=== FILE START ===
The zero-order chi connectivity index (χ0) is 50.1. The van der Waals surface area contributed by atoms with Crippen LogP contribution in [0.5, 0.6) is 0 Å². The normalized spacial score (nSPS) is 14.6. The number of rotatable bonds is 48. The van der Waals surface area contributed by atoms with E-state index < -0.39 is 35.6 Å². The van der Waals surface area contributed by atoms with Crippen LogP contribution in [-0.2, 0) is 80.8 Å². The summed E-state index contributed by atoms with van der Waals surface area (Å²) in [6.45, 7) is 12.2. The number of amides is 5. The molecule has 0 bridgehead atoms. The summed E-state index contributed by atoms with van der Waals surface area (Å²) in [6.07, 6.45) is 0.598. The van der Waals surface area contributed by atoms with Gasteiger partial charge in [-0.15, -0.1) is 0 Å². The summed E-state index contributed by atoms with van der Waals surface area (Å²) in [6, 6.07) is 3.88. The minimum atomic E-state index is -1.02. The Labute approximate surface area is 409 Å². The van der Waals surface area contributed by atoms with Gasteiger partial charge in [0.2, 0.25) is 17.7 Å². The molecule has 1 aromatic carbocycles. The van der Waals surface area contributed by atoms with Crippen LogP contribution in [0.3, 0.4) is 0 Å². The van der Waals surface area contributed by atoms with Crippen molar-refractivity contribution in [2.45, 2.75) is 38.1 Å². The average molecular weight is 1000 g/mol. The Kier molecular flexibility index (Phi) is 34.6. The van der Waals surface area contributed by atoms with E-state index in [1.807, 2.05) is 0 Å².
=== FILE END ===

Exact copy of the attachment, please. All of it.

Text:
The zero-order chi connectivity index (χ0) is 50.1. The van der Waals surface area contributed by atoms with Crippen LogP contribution in [0.5, 0.6) is 0 Å². The normalized spacial score (nSPS) is 14.6. The number of rotatable bonds is 48. The van der Waals surface area contributed by atoms with E-state index < -0.39 is 35.6 Å². The van der Waals surface area contributed by atoms with Crippen LogP contribution in [-0.2, 0) is 80.8 Å². The summed E-state index contributed by atoms with van der Waals surface area (Å²) in [6.45, 7) is 12.2. The number of amides is 5. The molecule has 0 bridgehead atoms. The summed E-state index contributed by atoms with van der Waals surface area (Å²) in [6.07, 6.45) is 0.598. The van der Waals surface area contributed by atoms with Gasteiger partial charge in [-0.15, -0.1) is 0 Å². The summed E-state index contributed by atoms with van der Waals surface area (Å²) in [6, 6.07) is 3.88. The minimum atomic E-state index is -1.02. The Labute approximate surface area is 409 Å². The van der Waals surface area contributed by atoms with Gasteiger partial charge in [0.2, 0.25) is 17.7 Å². The molecule has 1 aromatic carbocycles. The van der Waals surface area contributed by atoms with Crippen LogP contribution in [0.3, 0.4) is 0 Å². The van der Waals surface area contributed by atoms with Crippen molar-refractivity contribution in [2.45, 2.75) is 38.1 Å². The average molecular weight is 1000 g/mol. The Kier molecular flexibility index (Phi) is 34.6. The van der Waals surface area contributed by atoms with E-state index in [1.807, 2.05) is 0 Å².